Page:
January 5, 2021 by Christy Clark
To put it mildly: last year has been difficult for communities. The pandemic forced many organizations to reassess how they operate and highlighted the importance of data-informed decisions. Emsi’s Community Insights Consulting team was blessed to work with many great community leaders, staff, and stakeholders focused on supporting their businesses, upskilling their workforce, strengthening their industries, and recovering their economies. As we embark on a new year, we are inspired by the diversity of work we saw in 2020 and want to take a quick look back. Below is a sampling of projects that advanced community priorities and get us excited about what can be accomplished in 2021.
The Tulsa Regional Chamber commissioned Emsi to complete a comprehensive analysis of Tulsa’s dislocated workforce in the midst of the COVID-19 pandemic. In partnership with Council for Adult and Experiential Learning (CAEL), Emsi completed an evaluation of industry sector health, the demographic characteristics of dislocated workers, and the active demand for resilient skills and employment opportunities. Through industry interviews, CAEL supplemented this data-driven view with stakeholder input on current business challenges, resource gaps indicated by workers and employers, and training needs to give the unemployed a path back into work.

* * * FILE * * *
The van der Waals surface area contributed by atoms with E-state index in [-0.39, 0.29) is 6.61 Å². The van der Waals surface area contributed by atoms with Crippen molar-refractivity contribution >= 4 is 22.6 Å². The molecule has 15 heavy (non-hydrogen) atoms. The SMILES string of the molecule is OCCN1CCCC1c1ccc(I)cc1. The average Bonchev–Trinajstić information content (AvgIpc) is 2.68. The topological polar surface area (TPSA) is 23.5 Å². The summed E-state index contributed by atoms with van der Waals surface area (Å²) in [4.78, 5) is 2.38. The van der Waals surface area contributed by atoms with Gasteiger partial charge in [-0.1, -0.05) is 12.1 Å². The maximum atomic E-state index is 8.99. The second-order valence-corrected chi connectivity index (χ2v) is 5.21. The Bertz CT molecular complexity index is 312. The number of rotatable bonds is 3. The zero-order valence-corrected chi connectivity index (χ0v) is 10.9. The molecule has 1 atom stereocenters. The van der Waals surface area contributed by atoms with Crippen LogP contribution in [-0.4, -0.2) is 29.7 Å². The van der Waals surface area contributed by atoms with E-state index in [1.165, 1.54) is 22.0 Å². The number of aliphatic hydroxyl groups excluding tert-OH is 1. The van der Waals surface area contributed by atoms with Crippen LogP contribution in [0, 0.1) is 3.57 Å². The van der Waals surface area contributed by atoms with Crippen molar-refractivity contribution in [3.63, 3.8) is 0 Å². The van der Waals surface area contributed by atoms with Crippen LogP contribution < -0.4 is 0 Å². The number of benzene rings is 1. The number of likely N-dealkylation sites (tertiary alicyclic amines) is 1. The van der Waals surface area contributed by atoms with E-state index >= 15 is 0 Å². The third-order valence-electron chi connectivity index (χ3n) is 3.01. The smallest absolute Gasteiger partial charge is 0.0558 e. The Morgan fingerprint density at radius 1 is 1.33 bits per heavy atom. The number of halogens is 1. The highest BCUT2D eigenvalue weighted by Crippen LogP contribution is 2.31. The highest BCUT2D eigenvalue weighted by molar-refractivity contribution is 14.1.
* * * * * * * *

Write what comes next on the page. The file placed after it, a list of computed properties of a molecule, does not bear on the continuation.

“Our main priority is to position the Tulsa region for post-pandemic recovery, and one way to do that is to make sure the tools and training we’re offering our workforce align with the skills area employers are looking for,” said Rue Ramsey, vice president of workforce and talent strategies at the Tulsa Regional Chamber. “It’s also important we capture diverse feedback to ensure our resiliency strategies are inclusive of our entire region. This study will shape our future workforce development strategy by providing a better understanding of what skill sets are available in the talent pipeline and what will be needed to compete in the future job market.”
The final findings and recommendations of this work will inform engagement with regional leadership and provide a path to position Tulsa’s workforce for the future. In addition to written analysis and implementation guides, Emsi’s creation of an interactive career pathway dashboard will provide a frontline resource to equip regional workers, businesses, and training partners with data-driven realignment strategies.
“The timing of this work presented an opportunity to build a data-driven recovery strategy. We have been able to look back at Tulsa’s historic economic conditions with three-quarters of disruption from the pandemic to plan key steps to support their workforce recovery,” said Eric Walker, senior consultant at Emsi.
Emsi and eIMPACT worked with the Greater Green Bay Chamber to develop an economic development scorecard at GreenBayMade.com, a first of its kind for tracking key economic indicators in the Greater Green Bay Metropolitan Statistical Area.
“The scoreboard is an economic performance dashboard providing metrics demonstrating the broad economic health of the Greater Green Bay MSA’s economy including target industries”, said Kelly Armstrong, vice president of economic development, Greater Green Bay Chamber.